APE’s work has been changing the lives of the women on their team whether it’s through their educational and health programmes, or their emphasis on teaching sustainable practices.
In the neighbourhood of Mokattam lies the home of almost half of Cairo’s informal garbage collectors, colloquially referred to as zabaleen, working with Egypt’s largest waste management system. Mostly consisting of Coptic Egyptians, the area is amongst the poorest spots in Cairo.
The Association for the Protection of the Environment (APE Egypt) works within the community to foster sustainable values and empower community members, giving women job opportunities by selling trendy lifestyle products that they’ve crafted from the very source of their livelihood: garbage. These handmade products range from can tab bags to rugs made from the waste of cloth factories.
APE’s work has been changing the lives of the women on their team whether it’s through their educational and health programmes, or their emphasis on teaching sustainable practices. Since the garbage management process is gendered wherein the men take shifts to collect the garbage from all over the city, the burden of sorting through the often hazardous materials falls on the women of Hay El Zabaleen. As such, APE provides training on the health risks of such labour and empowered the women with the tools and information that would ensure their well-being.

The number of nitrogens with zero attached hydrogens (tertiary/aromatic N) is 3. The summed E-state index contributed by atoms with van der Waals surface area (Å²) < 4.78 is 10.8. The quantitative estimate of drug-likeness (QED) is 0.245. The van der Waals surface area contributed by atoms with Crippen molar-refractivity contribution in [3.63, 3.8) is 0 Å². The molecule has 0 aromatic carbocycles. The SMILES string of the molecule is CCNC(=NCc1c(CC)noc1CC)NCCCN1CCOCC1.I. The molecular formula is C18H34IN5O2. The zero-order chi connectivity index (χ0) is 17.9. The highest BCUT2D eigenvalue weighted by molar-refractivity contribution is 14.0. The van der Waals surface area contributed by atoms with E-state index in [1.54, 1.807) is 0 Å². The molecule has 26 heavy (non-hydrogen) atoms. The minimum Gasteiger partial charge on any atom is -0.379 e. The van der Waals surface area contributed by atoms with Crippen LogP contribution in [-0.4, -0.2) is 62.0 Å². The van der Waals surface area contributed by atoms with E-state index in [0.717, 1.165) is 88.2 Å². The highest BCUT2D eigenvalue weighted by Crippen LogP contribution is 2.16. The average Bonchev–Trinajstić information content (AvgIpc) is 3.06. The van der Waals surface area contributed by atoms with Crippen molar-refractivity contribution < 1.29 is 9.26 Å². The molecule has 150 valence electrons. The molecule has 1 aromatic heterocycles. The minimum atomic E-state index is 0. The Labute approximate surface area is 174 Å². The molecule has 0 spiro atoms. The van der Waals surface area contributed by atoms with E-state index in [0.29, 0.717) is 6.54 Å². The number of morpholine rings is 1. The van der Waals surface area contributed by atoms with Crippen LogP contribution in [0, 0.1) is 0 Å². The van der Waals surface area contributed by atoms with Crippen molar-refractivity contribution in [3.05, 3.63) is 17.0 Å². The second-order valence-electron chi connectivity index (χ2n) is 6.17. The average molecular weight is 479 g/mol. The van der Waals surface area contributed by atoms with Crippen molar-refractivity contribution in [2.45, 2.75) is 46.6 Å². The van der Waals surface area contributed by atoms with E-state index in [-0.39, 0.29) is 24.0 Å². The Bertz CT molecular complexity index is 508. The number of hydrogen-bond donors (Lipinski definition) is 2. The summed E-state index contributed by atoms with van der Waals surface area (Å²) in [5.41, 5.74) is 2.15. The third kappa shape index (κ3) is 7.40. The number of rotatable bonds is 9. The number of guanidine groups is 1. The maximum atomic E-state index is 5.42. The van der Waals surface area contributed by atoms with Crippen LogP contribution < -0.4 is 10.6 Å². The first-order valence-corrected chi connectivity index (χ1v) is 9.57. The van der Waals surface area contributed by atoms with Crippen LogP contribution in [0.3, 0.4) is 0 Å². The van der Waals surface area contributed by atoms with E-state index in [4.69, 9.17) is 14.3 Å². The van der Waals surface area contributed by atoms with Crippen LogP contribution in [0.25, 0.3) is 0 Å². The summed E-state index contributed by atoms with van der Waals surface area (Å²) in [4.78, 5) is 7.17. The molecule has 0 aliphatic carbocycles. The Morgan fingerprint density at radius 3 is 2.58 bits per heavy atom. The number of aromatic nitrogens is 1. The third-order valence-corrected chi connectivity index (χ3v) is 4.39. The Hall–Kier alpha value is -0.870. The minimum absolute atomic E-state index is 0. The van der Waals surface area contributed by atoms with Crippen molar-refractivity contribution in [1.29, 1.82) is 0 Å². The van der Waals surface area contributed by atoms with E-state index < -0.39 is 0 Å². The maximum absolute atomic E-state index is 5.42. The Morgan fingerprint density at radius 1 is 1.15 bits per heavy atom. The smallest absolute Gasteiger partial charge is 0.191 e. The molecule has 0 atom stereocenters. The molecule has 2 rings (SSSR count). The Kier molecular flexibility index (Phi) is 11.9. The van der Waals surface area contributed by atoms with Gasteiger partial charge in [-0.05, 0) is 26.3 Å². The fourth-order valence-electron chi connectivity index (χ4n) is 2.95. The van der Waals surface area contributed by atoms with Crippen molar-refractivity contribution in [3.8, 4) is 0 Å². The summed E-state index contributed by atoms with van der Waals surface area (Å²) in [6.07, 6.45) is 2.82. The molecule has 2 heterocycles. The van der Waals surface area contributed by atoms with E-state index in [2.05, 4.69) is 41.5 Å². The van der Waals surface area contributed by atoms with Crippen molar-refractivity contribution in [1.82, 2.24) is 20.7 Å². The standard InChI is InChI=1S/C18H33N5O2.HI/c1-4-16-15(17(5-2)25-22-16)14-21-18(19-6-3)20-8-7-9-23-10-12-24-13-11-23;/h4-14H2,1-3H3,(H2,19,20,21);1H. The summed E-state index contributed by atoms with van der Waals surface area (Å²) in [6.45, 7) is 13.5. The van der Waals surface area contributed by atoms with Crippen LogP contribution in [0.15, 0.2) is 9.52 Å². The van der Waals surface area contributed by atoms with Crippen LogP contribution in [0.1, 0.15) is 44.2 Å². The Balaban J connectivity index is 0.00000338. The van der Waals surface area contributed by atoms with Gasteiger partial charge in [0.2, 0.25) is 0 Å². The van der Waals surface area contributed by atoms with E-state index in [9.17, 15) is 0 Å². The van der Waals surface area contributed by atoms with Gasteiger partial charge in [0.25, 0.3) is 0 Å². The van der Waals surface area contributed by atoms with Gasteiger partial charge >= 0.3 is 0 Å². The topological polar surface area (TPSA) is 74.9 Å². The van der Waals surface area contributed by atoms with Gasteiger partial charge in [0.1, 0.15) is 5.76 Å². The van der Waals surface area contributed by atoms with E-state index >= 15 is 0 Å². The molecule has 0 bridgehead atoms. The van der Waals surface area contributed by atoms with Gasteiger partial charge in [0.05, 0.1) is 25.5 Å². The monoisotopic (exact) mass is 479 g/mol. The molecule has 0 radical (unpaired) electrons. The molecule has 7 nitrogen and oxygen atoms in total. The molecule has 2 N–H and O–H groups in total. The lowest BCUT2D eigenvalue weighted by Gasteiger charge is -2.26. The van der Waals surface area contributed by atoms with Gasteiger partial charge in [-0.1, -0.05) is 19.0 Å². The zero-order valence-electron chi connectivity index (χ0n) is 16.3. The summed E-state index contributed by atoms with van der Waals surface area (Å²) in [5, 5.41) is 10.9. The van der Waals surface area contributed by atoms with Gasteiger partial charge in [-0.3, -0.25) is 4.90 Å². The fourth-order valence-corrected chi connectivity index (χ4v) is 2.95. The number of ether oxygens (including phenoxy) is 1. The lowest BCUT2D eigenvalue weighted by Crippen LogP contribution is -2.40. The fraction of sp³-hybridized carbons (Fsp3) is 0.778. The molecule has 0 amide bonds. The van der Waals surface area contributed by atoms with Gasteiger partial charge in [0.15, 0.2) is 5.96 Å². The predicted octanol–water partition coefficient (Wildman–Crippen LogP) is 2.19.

The product range of wardrobe essentials, accessories, and furniture essentials represent a labour of love and community for the women of Mokattam. You can shop these products online by visiting apeegypt.com, or you can find them in-person at a number of vendors across Egypt, from Souk El Foustat in Cairo, Diwan in Zamalek, and Bibliotheca Alexandrina in Alexandria. To read the full list of outlets, visit ape.org.eg/WhereToBuy2.html